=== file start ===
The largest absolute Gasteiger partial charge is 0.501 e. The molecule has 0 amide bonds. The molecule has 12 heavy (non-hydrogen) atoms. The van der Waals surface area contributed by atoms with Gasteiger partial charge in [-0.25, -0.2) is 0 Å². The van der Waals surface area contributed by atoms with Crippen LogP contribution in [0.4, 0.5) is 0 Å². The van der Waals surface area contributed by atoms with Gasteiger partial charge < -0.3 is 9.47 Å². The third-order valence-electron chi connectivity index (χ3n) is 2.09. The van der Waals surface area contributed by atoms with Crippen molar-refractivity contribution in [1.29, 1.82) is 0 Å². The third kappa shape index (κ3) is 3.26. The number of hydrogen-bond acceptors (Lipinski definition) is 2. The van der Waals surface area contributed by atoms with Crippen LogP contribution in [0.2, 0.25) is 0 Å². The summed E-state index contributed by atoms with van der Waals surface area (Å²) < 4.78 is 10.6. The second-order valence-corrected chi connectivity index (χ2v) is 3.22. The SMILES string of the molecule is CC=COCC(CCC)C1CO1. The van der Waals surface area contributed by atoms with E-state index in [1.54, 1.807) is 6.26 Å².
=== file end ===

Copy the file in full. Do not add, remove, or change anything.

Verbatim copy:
The largest absolute Gasteiger partial charge is 0.501 e. The molecule has 0 amide bonds. The molecule has 12 heavy (non-hydrogen) atoms. The van der Waals surface area contributed by atoms with Gasteiger partial charge in [-0.25, -0.2) is 0 Å². The van der Waals surface area contributed by atoms with Crippen LogP contribution in [0.4, 0.5) is 0 Å². The van der Waals surface area contributed by atoms with Gasteiger partial charge < -0.3 is 9.47 Å². The third-order valence-electron chi connectivity index (χ3n) is 2.09. The van der Waals surface area contributed by atoms with Crippen molar-refractivity contribution in [1.29, 1.82) is 0 Å². The third kappa shape index (κ3) is 3.26. The number of hydrogen-bond acceptors (Lipinski definition) is 2. The van der Waals surface area contributed by atoms with Crippen LogP contribution in [0.2, 0.25) is 0 Å². The summed E-state index contributed by atoms with van der Waals surface area (Å²) < 4.78 is 10.6. The second-order valence-corrected chi connectivity index (χ2v) is 3.22. The SMILES string of the molecule is CC=COCC(CCC)C1CO1. The van der Waals surface area contributed by atoms with E-state index in [1.54, 1.807) is 6.26 Å².